Roberto Bolano

“I get the idea perfectly, Mickey,” said Archimboldi, thinking all the while that this man was not only irritating but ridiculous, with the particular ridiculousness of self-dramatizers and poor fools convinced they’ve been present at a decisive moment in history, when it’s common knowledge, thought Archimboldi, that history, which is a simple whore, has no decisive moments but is a proliferation of instants, brief interludes that vie with one another in monstrousness.”
-2666 by Roberto Bolaño

This sentence is quite different.  I think the quote marks at the end are an error, so the quoted material is short:  “I get the idea perfectly,” says this man with a fancy name (is he the same as the object of obsession on “Alias,” the parodic television thriller, who is a kind of mock da Vinci?).  He is speaking to someone with a vernacular name, “Mickey.”  Irish?   Mickey is irritating, ridiculous, self-dramatizing, and thinks of history as significant with turning points that he actually witnesses.  But Archimboldi, arrogantly and with the entitlement of the intellectual implies that he knows all about lowlifes like whores (maybe he does!)  and shows his superiority by denouncing the triviality and meaninglessness of little connections, each more monstrous than the other.  All this multisyllabic superiority is very European -- maybe even Spanish.  Is Mickey American?  Uncouth, primitive, uneducated?  Then why is Archimboldi telling him about getting the idea “perfectly”?  There must be a plot afoot.  Will it be a proliferation of monstrous instants?  One gets the impression that the writer is half Archimboldi, but also “Mickey.”  It’s all in his head, a war of consciousnesses.

So it appears that the persons choosing these sentences are looking for narrative value, the potential for story.  Even that first simple statement holds a challenge:  can one really make someone amazing through simple assertion?  Let’s see you do it.  Or fail to do it.

These are not “pretty” sentences, describing conventional scenery.  They are ironic, even bitter, all about facing reality and implying that disaster is on the way.  In that dimension they reflect upon the mentality of choosers at PandW and through them the culture of writers today.  No doubt the choosers have read the whole books from which they derive these sentences and that has some impact on them.  Elizabeth McCracken, insider and writing faculty; Thomas Pynchon, “dense”, mathematical, experimental and political;  Herman Melville, much in favor lately; Amy Hempel, another insider on writing faculty;  Roberto Bolano, "the most significant Latin American literary voice of his generation" according to the NYTimes.  Pretty safe choices, esp. the women.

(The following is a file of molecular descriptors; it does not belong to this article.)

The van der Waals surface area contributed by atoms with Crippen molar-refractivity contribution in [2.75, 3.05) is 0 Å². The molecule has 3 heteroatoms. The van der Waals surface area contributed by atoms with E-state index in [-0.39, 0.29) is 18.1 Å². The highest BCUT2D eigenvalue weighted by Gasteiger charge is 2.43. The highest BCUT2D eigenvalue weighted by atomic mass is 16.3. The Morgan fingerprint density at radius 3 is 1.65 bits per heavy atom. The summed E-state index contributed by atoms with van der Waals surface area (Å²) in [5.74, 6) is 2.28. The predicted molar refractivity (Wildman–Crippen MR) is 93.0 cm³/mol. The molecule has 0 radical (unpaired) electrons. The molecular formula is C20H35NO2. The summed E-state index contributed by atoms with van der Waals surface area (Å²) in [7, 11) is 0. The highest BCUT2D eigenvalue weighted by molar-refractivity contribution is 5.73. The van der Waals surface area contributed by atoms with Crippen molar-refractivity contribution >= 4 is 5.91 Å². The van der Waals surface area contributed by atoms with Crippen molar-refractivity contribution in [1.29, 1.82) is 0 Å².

If you want to try it yourself, below is a link to last year’s sentences.  Can you detect a shift in culture?  A change in taste?

Saturday, December 28, 2013


Now that we are able to “read” the double helix of chromosomes -- or for that matter the single line of code in half a chromosome or the reverse transcription of that code or snippets of genome or even the epigenome (that I envision as a sleeve on the chromosomal string) which can turn individual genes on and off, interposing the environment on the expression of this and that -- the world looks like a very different place.  It looks as though viruses, which are sort of free-ranging code, and bacteria, which are more like single cells with viruses as nucleus inside, are everywhere -- crowding the world with their teeming.

“Lousy Sex” is an anthology of short essays about this sort of thing, written by Gerald N. Callahan, who is billed by his publisher (University Press of Colorado) with neither Ph.D nor M.D., but identified as a microbiologist (though many of his subjects are SUBmicro), an immunologist and pathologist, and a teacher of creative nonfiction.   (In fact, he is a Ph.D.) He could also claim some credentials as a “sexologist” so long as you were talking about genetics instead of technique in bed.  He is the author of “Between XX and XY: Intersexuality and the Myth of Two Sexes,” which is bound to throw a spanner into the sprockets of even the people who have embraced the myth of marriage as two people of opposite accoutrements who intend fertility.

Animal alternatives are considered in the essays.

1.  Animals with a full complement of chromosomes, one set of which is specific for controlling reproduction -- like us.  If the combination of the two halves is an X gene and a Y gene, the result will be a “male” creature which produces sperm (nucleuses with tails for traveling).  The means of delivery can be as simple as releasing in water or using some sort of device  attached to "papa."   If the two halves are both X, then the creature will specialize in being the receptor and gestator, though the eggs may be nurtured inside the body (mammals) or outside (eggs of some kind, as with shells) or in some compromise (marsupials).